Native LinkedIn post scheduling rolled out to me on Friday 18 November 2022. I can now schedule shortform LinkedIn posts to go out in future without needing to use third-party tools.
I used the scheduling feature to announce the rollout: see scheduled post on LinkedIn.
- Do I have native scheduling?
- Key points about native scheduling
- Does scheduling negatively affect visibility?
- Native scheduling limitations
- Native scheduling tips
- Let’s wrap up
Do I have native scheduling?
The feature is rolling out on desktop and mobile (iOS support arrived for me on 14 January 2023 – thanks for the spot, Sarah Burgess).
You’ll have it on desktop when you see a clock icon in the bottom-right corner of your post composition window.
On mobile, the clock icon appears at the top of the composition window.
Here’s a 2-min demo of native scheduling on LinkedIn desktop:
Key points about native scheduling.
- You can tag individuals and companies in scheduled posts
- You can schedule text, image, document (PDF) and video posts
- You can schedule personal and company posts (company rollout started in early February 2023)
- Scheduling must be done at least one hour in advance of publication
- You can schedule up to 3 months in advance
- You can change the schedule time once a post is queued
- You can delete scheduled posts before they’re published
- You can schedule articles and newsletters (rollout started in mid February 2023)
It’s not perfect, though:
- You can’t edit the content of a post after it’s been put in the queue
- You can’t schedule events, multi-image posts, polls
You can’t schedule to groups or company pages You can’t schedule articles or newsletters iOS isn’t supported yet
Here’s LinkedIn’s Schedule posts help page that you can see only if you already have the feature (else it’ll look blank).
A brief test showed that I was able to schedule 6 posts to be published on exactly the same date and time. I don’t know whether there’s an upper limit.
Does scheduling negatively affect visibility?
My experiment on this shows that scheduling LinkedIn posts via third-party tools does not reduce your reach.
There’s no reason to think that scheduling posts natively on LinkedIn would reduce the visibility of your content, but I haven’t done enough testing to confirm this.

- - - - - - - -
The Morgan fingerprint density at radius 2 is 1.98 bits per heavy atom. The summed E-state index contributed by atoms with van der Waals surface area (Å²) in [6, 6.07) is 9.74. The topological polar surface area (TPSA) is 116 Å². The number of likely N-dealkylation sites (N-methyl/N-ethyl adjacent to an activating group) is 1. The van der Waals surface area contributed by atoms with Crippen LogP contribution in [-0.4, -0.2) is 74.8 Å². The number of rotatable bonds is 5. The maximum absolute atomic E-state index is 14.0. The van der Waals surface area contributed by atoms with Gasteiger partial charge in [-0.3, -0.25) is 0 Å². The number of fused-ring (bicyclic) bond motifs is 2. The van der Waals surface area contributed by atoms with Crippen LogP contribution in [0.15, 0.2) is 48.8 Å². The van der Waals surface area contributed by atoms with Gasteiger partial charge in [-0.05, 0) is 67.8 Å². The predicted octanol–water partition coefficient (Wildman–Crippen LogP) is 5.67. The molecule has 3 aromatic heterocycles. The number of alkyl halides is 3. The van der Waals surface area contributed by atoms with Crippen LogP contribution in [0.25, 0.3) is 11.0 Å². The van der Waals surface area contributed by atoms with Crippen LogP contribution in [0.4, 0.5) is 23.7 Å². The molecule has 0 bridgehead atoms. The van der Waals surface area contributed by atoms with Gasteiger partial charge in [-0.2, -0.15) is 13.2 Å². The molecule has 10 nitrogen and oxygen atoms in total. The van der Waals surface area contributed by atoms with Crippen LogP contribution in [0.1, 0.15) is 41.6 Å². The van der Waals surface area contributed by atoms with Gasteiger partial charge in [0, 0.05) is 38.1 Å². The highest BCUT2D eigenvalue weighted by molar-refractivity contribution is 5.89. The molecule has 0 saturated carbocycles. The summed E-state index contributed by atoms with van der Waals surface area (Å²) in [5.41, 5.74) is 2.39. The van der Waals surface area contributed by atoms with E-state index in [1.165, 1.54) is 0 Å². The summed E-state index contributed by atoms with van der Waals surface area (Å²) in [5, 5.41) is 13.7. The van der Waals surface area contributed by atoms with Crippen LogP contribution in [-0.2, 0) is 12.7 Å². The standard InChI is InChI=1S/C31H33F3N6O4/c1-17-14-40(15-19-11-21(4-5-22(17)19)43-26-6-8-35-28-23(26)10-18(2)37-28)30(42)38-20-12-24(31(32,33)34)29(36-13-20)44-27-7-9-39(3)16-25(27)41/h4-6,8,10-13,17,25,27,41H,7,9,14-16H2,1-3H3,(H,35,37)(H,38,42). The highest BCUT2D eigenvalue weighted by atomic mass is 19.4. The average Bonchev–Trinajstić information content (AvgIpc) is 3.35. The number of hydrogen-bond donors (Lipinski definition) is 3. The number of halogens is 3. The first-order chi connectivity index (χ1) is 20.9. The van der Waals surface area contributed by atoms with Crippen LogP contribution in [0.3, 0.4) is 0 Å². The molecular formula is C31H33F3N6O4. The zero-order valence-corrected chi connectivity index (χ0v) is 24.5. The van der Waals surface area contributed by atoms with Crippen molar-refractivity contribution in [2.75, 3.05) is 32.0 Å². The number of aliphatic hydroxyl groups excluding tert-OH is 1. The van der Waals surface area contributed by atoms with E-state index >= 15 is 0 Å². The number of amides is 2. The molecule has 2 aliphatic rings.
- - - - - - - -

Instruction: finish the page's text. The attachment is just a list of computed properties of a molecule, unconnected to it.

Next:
Native scheduling limitations.
You can see from the list above that native scheduling doesn’t yet cover all the bases, but it’s a good start.
You can see which posts have been scheduled by starting a new post, clicking the clock icon and then clicking View all scheduled posts. (Clicking the link on desktop should take you straight to the screen in question.)
You can’t edit a post once it’s in the queue to be published. You can change the time slot and you can delete the queued post but not edit it.
You’re given the option to schedule in 30-min intervals: 9.00am, 9.30am, 10.00am, etc. I thought this was a pointless limitation but Espresso+ member Sarah Burgess has spotted that it’s possible to overtype the time and use any time you want, not just half-hour intervals. Nice!
Native scheduling tips.
I recommend scheduling content that’s part of a regular series. That’s what I’ll be doing with my #FridayShout video series, which I record a day or two before publication.
Anything that lets you batch your content creation process is a good thing in my opinion. This means you can take advantage of little pockets of creativity when they arrive. That leaves you with more time to focus on other areas of your business.
Do not post and ghost. That’s a craptacular way to do social media.
You still need to engage with your audience, so don’t stop doing that just because you schedule your content.
Let’s wrap up.
Native scheduling was long overdue. Now it’s finally here, it seems to work well.
Look for the clock icon in your composition window and give it a whirl.